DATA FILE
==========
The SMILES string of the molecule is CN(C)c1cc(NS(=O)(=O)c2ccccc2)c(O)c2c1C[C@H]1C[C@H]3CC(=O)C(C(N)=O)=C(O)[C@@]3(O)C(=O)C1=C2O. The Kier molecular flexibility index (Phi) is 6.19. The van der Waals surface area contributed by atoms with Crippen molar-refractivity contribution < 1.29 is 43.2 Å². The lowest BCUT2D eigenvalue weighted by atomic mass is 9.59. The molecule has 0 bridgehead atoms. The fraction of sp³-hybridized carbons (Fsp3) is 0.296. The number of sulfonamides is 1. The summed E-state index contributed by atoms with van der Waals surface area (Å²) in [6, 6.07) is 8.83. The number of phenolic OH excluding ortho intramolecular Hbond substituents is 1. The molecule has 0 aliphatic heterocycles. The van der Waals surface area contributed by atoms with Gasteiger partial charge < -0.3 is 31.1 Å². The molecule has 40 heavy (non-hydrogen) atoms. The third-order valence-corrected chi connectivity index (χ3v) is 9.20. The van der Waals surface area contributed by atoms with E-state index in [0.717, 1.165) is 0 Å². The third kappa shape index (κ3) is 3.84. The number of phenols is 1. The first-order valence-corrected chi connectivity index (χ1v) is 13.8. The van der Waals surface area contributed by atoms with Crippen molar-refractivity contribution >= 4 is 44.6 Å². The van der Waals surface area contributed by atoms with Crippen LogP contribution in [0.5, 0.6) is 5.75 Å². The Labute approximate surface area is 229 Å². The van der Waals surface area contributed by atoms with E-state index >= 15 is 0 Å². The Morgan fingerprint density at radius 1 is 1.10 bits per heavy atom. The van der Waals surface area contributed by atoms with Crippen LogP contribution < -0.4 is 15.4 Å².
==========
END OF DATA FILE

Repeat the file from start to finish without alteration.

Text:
The SMILES string of the molecule is CN(C)c1cc(NS(=O)(=O)c2ccccc2)c(O)c2c1C[C@H]1C[C@H]3CC(=O)C(C(N)=O)=C(O)[C@@]3(O)C(=O)C1=C2O. The Kier molecular flexibility index (Phi) is 6.19. The van der Waals surface area contributed by atoms with Crippen molar-refractivity contribution < 1.29 is 43.2 Å². The lowest BCUT2D eigenvalue weighted by atomic mass is 9.59. The molecule has 0 bridgehead atoms. The fraction of sp³-hybridized carbons (Fsp3) is 0.296. The number of sulfonamides is 1. The summed E-state index contributed by atoms with van der Waals surface area (Å²) in [6, 6.07) is 8.83. The number of phenolic OH excluding ortho intramolecular Hbond substituents is 1. The molecule has 0 aliphatic heterocycles. The van der Waals surface area contributed by atoms with Gasteiger partial charge < -0.3 is 31.1 Å². The molecule has 40 heavy (non-hydrogen) atoms. The third-order valence-corrected chi connectivity index (χ3v) is 9.20. The van der Waals surface area contributed by atoms with E-state index in [0.717, 1.165) is 0 Å². The third kappa shape index (κ3) is 3.84. The number of phenols is 1. The first-order valence-corrected chi connectivity index (χ1v) is 13.8. The van der Waals surface area contributed by atoms with Crippen molar-refractivity contribution >= 4 is 44.6 Å². The van der Waals surface area contributed by atoms with Crippen LogP contribution in [0.5, 0.6) is 5.75 Å². The Labute approximate surface area is 229 Å². The van der Waals surface area contributed by atoms with E-state index >= 15 is 0 Å². The Morgan fingerprint density at radius 1 is 1.10 bits per heavy atom. The van der Waals surface area contributed by atoms with Crippen LogP contribution < -0.4 is 15.4 Å².